Söldner-X 2 -The Last Chapter- Tracks
Söldner-X 2 -The Last Chapter- Tracks
East Asia Soft
June 2, 2011
Buy at Official Site
After pioneering electro-orchestral hybrids on Söldner-X: Himmelsstürmer, German composer Rafael Dyll was brought back to compose for the sequel, Söldner-X 2: Final Prototype. After a few months, a new scenario entitled Söldner X 2: The Last Chapter was released as downloadable content. Rounding out the Söldner-X 2 soundscapes, how does the music featured in Last Chapter fare?
The album opens up with “Through the Barrier,” the eighth stage theme. This is definitely one of my favorite stage themes in the entire series’ music. It manages to capture the essence of Söldner-X through its creative fusion of sounds. Dyll incorporates many retro sound effects into the accompaniment as rhythmic devices, hinting at the old school roots of the game’s design, whereas the trance accompaniment also helps bring a nice ethereal, spacey atmosphere to the mix. I’m also a big fan of the brass components of the composition, as they give off an extremely heroic and worldly vibe, while the other orchestral components help contrast the upbeat atmosphere with some more sinister undertones. This is easily one of the series’ strongest compositions.
The stage eight berserker theme, for when you are critically low in health, “Break n’ Dance” also manages to capture the essence of the original soundtrack, for a few reasons. This berserker theme is very reminiscent in style to “Escape,” the stage six berserker theme on the main soundtrack, due to its catchy dance beats and trance elements. However, the highlight of this theme is the reincorporation of the piano melody from the stage one theme, “Sector Zeus,” providing a nice thread that ties these two soundtracks together. There are also some darker moments in the electronic components of the piece that give off that dire sound. The stage eight boss theme, “Minion at Arms,” has a very sinister sound without the need of a bunch of heavy sounds. Dyll’s manipulation of the synthesizer provides an evil, warped sound, especially due to the synthesizer bends featured throughout the composition. The beats, while intense, are never too abrasive and help accentuate the overall atmosphere. The track, however, does have its hopeful moments, particularly due to the heroic sound in the B section with the ascending synth punches, and the tribal percussion that opens up the track helps tie together the worldly sound featured in the respective stage theme.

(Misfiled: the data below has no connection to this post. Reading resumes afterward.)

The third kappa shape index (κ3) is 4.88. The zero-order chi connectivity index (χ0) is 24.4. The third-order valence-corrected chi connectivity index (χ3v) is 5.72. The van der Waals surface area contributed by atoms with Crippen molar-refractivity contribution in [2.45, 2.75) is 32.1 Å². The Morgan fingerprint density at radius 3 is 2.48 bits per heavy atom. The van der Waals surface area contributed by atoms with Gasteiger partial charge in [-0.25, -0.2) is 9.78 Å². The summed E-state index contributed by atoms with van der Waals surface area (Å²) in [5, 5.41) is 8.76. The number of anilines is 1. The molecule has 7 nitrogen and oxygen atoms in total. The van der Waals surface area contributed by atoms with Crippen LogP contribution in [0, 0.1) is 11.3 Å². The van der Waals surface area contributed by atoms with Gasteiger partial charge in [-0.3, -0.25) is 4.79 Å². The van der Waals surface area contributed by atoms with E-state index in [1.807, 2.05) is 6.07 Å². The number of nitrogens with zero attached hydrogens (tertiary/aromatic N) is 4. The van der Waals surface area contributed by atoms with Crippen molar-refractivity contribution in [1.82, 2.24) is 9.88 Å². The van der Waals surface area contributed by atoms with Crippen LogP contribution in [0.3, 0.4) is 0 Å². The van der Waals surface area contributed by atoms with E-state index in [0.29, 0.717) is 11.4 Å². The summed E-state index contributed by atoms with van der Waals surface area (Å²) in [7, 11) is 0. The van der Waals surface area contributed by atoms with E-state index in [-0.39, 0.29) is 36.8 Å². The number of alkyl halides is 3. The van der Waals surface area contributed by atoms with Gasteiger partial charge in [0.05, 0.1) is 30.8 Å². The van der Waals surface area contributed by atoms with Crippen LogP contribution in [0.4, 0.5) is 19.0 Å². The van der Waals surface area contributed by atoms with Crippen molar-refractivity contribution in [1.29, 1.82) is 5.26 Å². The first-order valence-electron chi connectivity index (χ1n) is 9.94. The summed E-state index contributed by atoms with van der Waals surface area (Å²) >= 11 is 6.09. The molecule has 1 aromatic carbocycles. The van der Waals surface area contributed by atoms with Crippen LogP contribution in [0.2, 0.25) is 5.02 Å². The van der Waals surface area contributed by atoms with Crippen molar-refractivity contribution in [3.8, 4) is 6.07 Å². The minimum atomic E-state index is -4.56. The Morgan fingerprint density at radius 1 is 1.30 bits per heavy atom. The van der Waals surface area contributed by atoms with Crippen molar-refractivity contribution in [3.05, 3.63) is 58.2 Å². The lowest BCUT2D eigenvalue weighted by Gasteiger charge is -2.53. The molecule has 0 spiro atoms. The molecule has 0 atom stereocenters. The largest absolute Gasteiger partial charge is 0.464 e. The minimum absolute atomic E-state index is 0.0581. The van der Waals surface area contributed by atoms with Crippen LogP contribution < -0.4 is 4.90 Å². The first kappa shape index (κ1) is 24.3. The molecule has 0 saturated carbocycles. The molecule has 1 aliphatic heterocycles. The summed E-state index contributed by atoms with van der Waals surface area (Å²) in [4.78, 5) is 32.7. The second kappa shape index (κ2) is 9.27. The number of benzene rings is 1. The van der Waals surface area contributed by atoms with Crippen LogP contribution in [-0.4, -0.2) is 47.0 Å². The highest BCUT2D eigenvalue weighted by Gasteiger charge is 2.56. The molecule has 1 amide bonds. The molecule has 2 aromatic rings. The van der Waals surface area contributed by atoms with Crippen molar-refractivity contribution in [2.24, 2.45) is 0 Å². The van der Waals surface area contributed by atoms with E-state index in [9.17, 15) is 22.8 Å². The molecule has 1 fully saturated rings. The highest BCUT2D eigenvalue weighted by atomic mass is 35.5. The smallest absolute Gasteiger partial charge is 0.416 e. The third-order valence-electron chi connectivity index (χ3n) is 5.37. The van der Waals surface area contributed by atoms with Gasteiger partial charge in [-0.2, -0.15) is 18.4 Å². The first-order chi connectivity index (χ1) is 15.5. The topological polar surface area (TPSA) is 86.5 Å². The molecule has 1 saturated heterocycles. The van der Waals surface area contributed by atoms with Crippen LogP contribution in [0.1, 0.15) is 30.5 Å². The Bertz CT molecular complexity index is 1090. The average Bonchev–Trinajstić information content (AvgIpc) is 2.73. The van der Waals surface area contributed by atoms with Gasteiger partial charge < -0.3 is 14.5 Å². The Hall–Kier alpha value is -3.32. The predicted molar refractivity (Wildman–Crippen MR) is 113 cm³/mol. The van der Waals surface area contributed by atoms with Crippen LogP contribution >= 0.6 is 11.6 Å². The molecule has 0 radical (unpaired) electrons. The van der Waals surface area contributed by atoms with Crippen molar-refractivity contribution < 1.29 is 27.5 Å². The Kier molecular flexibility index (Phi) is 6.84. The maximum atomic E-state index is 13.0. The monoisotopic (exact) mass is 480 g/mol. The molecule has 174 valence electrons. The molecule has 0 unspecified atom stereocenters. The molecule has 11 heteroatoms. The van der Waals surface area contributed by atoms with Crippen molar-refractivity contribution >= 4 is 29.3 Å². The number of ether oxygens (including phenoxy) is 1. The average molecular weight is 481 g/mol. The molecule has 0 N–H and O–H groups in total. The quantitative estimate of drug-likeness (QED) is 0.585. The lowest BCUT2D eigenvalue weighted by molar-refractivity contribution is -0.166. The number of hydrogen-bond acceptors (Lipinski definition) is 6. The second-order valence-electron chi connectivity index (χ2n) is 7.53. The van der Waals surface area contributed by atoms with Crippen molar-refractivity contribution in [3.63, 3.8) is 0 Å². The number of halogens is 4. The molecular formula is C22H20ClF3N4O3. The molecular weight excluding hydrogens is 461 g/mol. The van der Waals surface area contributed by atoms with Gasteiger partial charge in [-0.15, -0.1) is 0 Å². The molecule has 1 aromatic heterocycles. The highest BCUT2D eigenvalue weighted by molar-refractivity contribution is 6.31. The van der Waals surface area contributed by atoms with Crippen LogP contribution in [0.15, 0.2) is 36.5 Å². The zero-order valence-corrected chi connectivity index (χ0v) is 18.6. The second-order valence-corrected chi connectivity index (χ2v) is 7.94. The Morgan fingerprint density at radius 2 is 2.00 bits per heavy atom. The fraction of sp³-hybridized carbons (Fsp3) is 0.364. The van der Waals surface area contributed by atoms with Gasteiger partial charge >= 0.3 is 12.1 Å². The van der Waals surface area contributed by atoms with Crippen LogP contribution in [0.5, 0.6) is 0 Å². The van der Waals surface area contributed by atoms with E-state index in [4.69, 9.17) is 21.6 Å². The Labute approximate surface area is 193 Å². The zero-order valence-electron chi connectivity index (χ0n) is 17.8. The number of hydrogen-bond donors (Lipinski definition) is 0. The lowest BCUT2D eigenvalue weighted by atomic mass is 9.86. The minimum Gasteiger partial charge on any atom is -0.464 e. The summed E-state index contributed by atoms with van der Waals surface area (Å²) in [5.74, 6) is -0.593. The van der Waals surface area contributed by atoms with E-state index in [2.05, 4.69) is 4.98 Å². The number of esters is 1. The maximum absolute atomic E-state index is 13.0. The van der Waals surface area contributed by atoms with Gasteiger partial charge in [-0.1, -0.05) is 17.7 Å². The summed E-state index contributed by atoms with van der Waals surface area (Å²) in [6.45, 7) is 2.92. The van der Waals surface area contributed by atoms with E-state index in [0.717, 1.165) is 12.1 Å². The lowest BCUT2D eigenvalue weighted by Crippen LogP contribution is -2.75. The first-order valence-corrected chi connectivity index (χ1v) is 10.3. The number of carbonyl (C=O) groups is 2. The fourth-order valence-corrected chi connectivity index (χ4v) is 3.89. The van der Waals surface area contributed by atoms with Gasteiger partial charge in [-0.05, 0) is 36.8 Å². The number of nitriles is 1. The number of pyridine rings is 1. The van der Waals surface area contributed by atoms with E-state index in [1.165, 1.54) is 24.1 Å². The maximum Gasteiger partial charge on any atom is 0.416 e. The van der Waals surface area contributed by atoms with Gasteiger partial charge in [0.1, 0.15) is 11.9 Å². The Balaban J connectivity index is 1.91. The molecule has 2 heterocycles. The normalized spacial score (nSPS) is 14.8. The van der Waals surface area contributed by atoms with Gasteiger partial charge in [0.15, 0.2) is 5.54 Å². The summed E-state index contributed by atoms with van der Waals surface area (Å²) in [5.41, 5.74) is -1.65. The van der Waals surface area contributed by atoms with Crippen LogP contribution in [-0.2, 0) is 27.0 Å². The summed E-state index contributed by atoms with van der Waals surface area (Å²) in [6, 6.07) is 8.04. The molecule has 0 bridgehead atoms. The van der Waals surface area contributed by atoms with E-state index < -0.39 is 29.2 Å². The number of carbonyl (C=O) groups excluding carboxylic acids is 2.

The stage nine theme, “Battleship Encounter,” serves a dual role, both as the stage theme and as the boss theme, given that the stage is, in essence, one giant boss battle. I think tracks like this have a major barrier to cross, being that they must convey a sense of omen, yet, at the same time, provide a catchy hook that manages to capture the essence of a stage theme’s more upbeat vibes. Fortunately, I think that Dyll manages to capture this fantastically through the tracks progression. Heroic, upbeat synthesizer passages lead way into darker electronic passages full of electronic garbling, intense synth passages with some of the catchiest drum rhythms of the series to date, and ethereal synthesized choral samples. It is a truly marvelous tune that manages to straddle the line between good and evil, capturing the very essence of the situation the player is thrust into. The berserker theme for this stage, entitled “Sector 94,” understandably, is much more sinister and gloomy. Ominous electronic tones, both in forms of melody and accompaniment dominate the soundscape, providing a very chilly and dire atmosphere. The incorporation of orchestral components really helps to give the track a more organic touch, when used, and that slight touch of hope. This is definitely my favorite of the berserker themes on this album.